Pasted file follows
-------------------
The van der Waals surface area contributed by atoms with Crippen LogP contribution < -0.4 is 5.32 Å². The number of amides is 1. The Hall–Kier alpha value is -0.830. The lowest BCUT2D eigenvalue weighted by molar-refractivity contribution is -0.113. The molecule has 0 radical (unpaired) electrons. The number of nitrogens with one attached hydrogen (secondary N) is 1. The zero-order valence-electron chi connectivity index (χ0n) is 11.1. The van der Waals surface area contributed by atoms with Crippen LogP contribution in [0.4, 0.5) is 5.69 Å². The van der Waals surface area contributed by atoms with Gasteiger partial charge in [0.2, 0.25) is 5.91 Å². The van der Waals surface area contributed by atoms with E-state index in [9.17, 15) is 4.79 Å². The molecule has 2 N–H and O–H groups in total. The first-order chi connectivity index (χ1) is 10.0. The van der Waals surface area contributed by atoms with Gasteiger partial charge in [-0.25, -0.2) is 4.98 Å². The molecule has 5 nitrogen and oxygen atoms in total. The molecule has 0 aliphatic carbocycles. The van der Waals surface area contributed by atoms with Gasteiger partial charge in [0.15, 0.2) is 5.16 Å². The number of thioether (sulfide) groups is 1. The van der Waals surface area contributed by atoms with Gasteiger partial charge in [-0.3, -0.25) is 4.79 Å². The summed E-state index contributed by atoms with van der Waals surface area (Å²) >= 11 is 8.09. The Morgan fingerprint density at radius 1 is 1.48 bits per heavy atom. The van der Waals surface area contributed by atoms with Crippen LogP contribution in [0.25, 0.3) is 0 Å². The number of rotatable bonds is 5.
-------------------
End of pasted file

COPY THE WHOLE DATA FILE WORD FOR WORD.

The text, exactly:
The van der Waals surface area contributed by atoms with Crippen LogP contribution < -0.4 is 5.32 Å². The number of amides is 1. The Hall–Kier alpha value is -0.830. The lowest BCUT2D eigenvalue weighted by molar-refractivity contribution is -0.113. The molecule has 0 radical (unpaired) electrons. The number of nitrogens with one attached hydrogen (secondary N) is 1. The zero-order valence-electron chi connectivity index (χ0n) is 11.1. The van der Waals surface area contributed by atoms with Crippen LogP contribution in [0.4, 0.5) is 5.69 Å². The van der Waals surface area contributed by atoms with Gasteiger partial charge in [0.2, 0.25) is 5.91 Å². The van der Waals surface area contributed by atoms with E-state index in [9.17, 15) is 4.79 Å². The molecule has 2 N–H and O–H groups in total. The first-order chi connectivity index (χ1) is 10.0. The van der Waals surface area contributed by atoms with Gasteiger partial charge in [-0.25, -0.2) is 4.98 Å². The molecule has 5 nitrogen and oxygen atoms in total. The molecule has 0 aliphatic carbocycles. The van der Waals surface area contributed by atoms with Gasteiger partial charge in [0.15, 0.2) is 5.16 Å². The number of thioether (sulfide) groups is 1. The van der Waals surface area contributed by atoms with Gasteiger partial charge in [-0.3, -0.25) is 4.79 Å². The summed E-state index contributed by atoms with van der Waals surface area (Å²) >= 11 is 8.09. The Morgan fingerprint density at radius 1 is 1.48 bits per heavy atom. The van der Waals surface area contributed by atoms with Crippen LogP contribution in [0.25, 0.3) is 0 Å². The number of rotatable bonds is 5.